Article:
CBM Obstacles for China and Taiwan
By Wendell Minnick
Taipei - Taiwan conducted a one-day seminar on the complexities of cross-Strait relations between Beijing and Taipei on Oct. 12 that highlighted the importance and challenges of confidence-building measures.
The seminar, "Cross-Strait Relations: Current Status and Directions of Effort," was sponsored by the Taipei-based Foundation on International and Cross Strait Studies (FICS) and the Washington-based Center for Strategic and International Studies (CSIS). Speakers and panelists included Lai Shin-yuan, minister, Mainland Affairs Council; Bonnie Glaser, associate, CSIS; Alexander Huang, professor, Tamkang University; and Arthur Ding, professor, National Chengchi University.
During his opening remarks, Lai repeated a call made by Taiwan's new president, Ma Ying-jeou, for both China and Taiwan to "face reality, pioneer a new future, shelve controversies and pursue a win-win solution."
When Ma took office in May, his administration moved quickly with successful negotiations for direct cross-strait flights.
There are now discussions on opening Taiwan's stock market to investment from China, developing a mechanism for cross-Strait banking, a potential memorandum on cross-Strait securities, and a mechanism for mediation of cross-Strait economic and trade disputes, he said.
There have been complaints that the new administration is moving too quickly on cross-Strait deals, with allegations Ma is surrendering to China without safeguarding Taiwan's security. Others accuse the administration of undertaking the Finlandization of Taiwan.
Lai revealed the planned visit by Chen Yun-lin, chairman of the Chinese Association for Relations Across the Taiwan Strait, for a "groundbreaking visit to Taiwan" in late October or November. The visit is expected to include further discussions on expanding direct cross-Strait flights, launching cross-Strait cargo flights, establishing new flight paths and direct cross-Strait shipping.
Complaints that Taiwan is moving too quickly to improve relations with China have to face the fact that in 2007 two-way trade volume across the strait was $102 billion, and "there are about 5 million trips across the Taiwan Strait each year," he said. Direct flights and other initiatives "reduce the present inconvenience," he said. Efforts by the Ma administration to push forward on confidence-building measures (CBM) and a peace accord will no doubt face hurdles in the next four years.
Huang said both China and Taiwan have stated similar goals about a "peace accord" that "contain many common ideas and languages." He recommends a set of guidelines for Taiwan for the successful pursuit of CBMs and a peace accord.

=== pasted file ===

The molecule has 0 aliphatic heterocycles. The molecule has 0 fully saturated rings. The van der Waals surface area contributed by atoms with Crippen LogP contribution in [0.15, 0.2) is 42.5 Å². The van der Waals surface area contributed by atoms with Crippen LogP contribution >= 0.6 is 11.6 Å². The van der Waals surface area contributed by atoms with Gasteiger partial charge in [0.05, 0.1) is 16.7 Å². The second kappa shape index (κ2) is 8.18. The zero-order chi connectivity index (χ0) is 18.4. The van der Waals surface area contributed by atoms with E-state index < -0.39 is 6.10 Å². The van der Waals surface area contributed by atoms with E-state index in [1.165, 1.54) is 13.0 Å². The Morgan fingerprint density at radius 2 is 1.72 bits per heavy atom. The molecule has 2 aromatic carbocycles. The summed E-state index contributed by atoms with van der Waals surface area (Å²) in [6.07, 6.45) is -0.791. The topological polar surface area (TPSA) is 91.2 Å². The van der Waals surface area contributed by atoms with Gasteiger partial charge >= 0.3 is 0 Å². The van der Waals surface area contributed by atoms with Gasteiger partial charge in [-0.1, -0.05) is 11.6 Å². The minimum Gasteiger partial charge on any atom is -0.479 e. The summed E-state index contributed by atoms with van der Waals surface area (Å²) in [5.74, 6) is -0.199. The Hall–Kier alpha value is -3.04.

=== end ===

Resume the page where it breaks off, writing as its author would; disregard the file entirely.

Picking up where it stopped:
A "new wave of reconciliation is within reach as [Chinese President] Hu Jintao" begins his second five-year term, and Taiwan should "seize the initiative of agenda-setting in military CBMs, strategize approaches, action items, priorities and the bottom lines," he said. However, Taiwan must also face its split personality.
"Being a small island state, the Republic of China [Taiwan] had long been in a perturbed position between the two 'Bs': the blood and the brain," Huang said. Taiwanese are by blood Chinese, but unlike their mainland cousins are heavily influenced by Western ideas such as democracy and human rights.
"Security of Taiwan rests in the similar fashion, depending on the statecraft, diplomacy and strategy in dealing with two nuclear powers: the People's Republic of China and the United States," he said. Among the items Huang recommends are exchanges of military officers, a military hotline, an exchange of military officers to observe exercises, a mechanism for civil-military sea rescue missions, early warning measures, transparency of military activities, the withdrawal of missiles, and the signing of codes of conduct for air fighter and fleet sea activities.
Glaser warns that while there is hope for CBMs and a peace accord, there are also obstacles.
"From Beijing's perspective, the abandonment of Taiwan independence is a prerequisite to initiating a process of confidence-building across the Strait," she said. "Ma Ying-jeou's pledge that Taiwan will not pursue independence is therefore critical and must be adhered to both in rhetoric and action."
Beijing's final objective is to achieve unification. If CBMs and a peace accord help to achieve that goal, then China will express interest. However, Taipei will no doubt demand China withdraw or reduce the 1,300 short-range ballistic missiles (SRBM) aimed at Taiwan.
"Some in the PLA [People's Liberation Army] are willing to consider pulling back a small number of SRBMs deployed against Taiwan as a goodwill gesture. Others are opposed," she said. "However, there is no urgency to deal with this issue and [Chinese] officials say that progress is not likely soon."
The most likely scenario is an agreement by the PLA to freeze current levels of SRBMs as an "interim step before the reduction of missiles." Another sticking point is Taiwan's insistence that China renounce the use of force.
"Mainland experts say that prior to reaching an agreement on ending hostility through cross-strait negotiations, the mainland cannot undertake to renounce the use of force," Glaser said. "However, once a peace accord is signed, the mainland will agree to revise its long-standing policy of never abandoning its right to use force."
At that time, CBMs would be replaced by binding agreements. Not everyone sees much of a future for CBMs.
"The future for CBMs is not rosy," Ding said. He said there was little time to get CBMs launched before the 2012 elections in Taiwan, which could see a return to the presidency of the pro-independence Democratic Progressive Party, and a scheduled political succession in China in 2011, which will see an agenda shift as Hu leaves office.